And it’s this unnecessary guilt that I need to lose.

I mean where would JK Rowling be today if she’d given in to her co-workers’ demands to have lunch with them instead of using her lunch hour to write her second Harry Potter novel?

And where would Stephen King be if he hadn’t put his kids to bed early every night so that he could write his next great horror novel while his wife was out at her night job?

These writers put their work before demands from others, especially unimportant demands.

So that’s what I have been doing too.

And do you know what?

It feels good to be back in control of how I use my time and being able to get more writing done.

So if you have others who insist on interrupting your writing time, don’t feel guilty

Just write and make them wait.

And if you need more motivation to write more and spend less time on other less important things, take a read through the Villains' book.

It’s all about being a true villain and explains how to put your mission (your writing) first.

It’s a quick yet insightful read.

I’ve read it a dozen times already and I might just read it again.

Friday, 23 February 2018

A Time To Write That I Didn't See Coming

“Write a short story every week. It's not possible to write 52 bad short stories in a row.” ― Ray Bradbury

Even though I live in what is called 'The Sunshine State' it has been raining for 3 days now.

I don't like the rain. I know we need it, but I don't like it when it rains heavily for days on end like this.

And today is forecast to be another day of rain.

It's not even 9am and it's already been raining steadily since I got out of bed this morning. In fact, I could hear it on the roof a soon as I woke up.

This weather doesn't exactly inspire me to get up and do anything.

And speaking of which, did you see the image I've included of the guy trying unsuccessfully to get up and function? Hilarious. I actually 'borrowed' it from someone I follow on facebook called Meanwhile in Australia.

The image is exactly how I felt yesterday when I saw it was raining AGAIN.

But guess what?

Once I got up and had a couple of cups of coffee to get me going, I figured why not see how much writing I could get done because there was nothing else to do. It was raining hard so I definitely wasn't going anywhere and everything outside was wet and everything inside was damp. It's still summer here so the weather is wet and hot.

So I sat down yesterday morning and started writing. I have a new project that I'm working on so I had plenty lined up to do.

And surprisingly, I got a lot done, and by the time I'd finished for the day I was pumped with my progress.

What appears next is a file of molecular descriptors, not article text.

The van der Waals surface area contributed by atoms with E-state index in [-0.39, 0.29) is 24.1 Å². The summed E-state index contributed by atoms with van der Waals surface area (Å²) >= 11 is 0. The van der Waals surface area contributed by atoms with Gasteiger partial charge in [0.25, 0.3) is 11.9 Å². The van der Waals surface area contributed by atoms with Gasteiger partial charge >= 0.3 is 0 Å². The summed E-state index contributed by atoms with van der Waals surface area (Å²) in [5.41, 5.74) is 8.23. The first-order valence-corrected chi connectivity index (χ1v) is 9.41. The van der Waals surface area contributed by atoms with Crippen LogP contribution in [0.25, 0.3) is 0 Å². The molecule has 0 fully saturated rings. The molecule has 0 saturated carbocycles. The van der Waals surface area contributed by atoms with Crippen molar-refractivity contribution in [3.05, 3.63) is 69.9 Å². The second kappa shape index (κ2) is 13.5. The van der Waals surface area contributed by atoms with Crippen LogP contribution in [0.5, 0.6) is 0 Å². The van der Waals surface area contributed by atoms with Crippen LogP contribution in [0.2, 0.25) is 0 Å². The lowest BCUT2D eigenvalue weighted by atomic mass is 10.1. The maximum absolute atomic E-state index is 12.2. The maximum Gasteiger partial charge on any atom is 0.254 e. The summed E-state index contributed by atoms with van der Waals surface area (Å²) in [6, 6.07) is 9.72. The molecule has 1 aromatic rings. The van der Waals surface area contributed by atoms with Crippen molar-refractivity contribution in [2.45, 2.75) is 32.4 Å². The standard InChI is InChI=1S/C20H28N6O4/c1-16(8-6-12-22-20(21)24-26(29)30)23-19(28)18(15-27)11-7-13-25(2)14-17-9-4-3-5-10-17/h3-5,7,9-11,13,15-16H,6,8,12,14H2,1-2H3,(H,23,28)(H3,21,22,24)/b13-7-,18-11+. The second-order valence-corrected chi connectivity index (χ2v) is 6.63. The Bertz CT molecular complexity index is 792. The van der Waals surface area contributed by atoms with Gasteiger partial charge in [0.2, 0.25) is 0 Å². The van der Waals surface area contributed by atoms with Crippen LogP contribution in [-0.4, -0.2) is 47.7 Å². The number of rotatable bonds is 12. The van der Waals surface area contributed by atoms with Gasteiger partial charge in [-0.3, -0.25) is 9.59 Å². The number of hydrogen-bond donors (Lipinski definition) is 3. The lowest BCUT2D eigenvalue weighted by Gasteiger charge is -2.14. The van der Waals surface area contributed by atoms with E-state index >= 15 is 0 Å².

So the humid, rainy day that I thought wasn't good for anything, turned out to be one of my best writing days ever.

And it made me wonder how many other great windows of writing opportunity I've missed, just because I didn't feel like I could write.

So today I'm going to rinse and repeat what I did yesterday, even though, when I heard the heavy rain when I woke up, I felt like the image above again, but I got up, showered off the sweat (boy is it humid) and now I'm ready for another non-stop day of writing, despite (or maybe because of) the constantly pounding rain on the roof.

Can't wait.


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Thursday, 22 February 2018

How Much Writing Time Have You Wasted?

It happens every day.

You set out with the best intentions of getting plenty of writing done.

You set your alarm clock, get up on time, have breakfast, do the dishes and are sitting down at your desk bright and early.

But then you check your emails, or start reading online articles, or check your rss feed, take a not-so-quick peek at Facebook and BAM! The morning is almost over.

Or there might be other days when you just simply can't get going and so many other things get in the way.

So how much writing time have you been wasting lately on things like TV, gossiping, coffee mornings, drinking, and other time wasting activities?

Recently, when I was listening to an audio of a talk given by one of the giants in marketing, Gary Bencivenga, he said that how he stays productive is that whenever he's doing something he always asks himself, "Is this the best use of my time?" (paraphrased)

And if it isn't, he stops what he's doing and does something useful instead (or what he should be doing).

I thought that this was a really clever way to stop wasting time on things that don't matter so that I can spend more time on things that do.

And so far it's not only working, but it's made me realise how many things I waste my time on every day.

Like this morning, for instance. I made a couple of changes to one of my website pages and a couple of words at the bottom of it weren't formatting correctly. I kept trying to find out why so I could fix the problem and then I asked myself, "Is this the best use of my time?"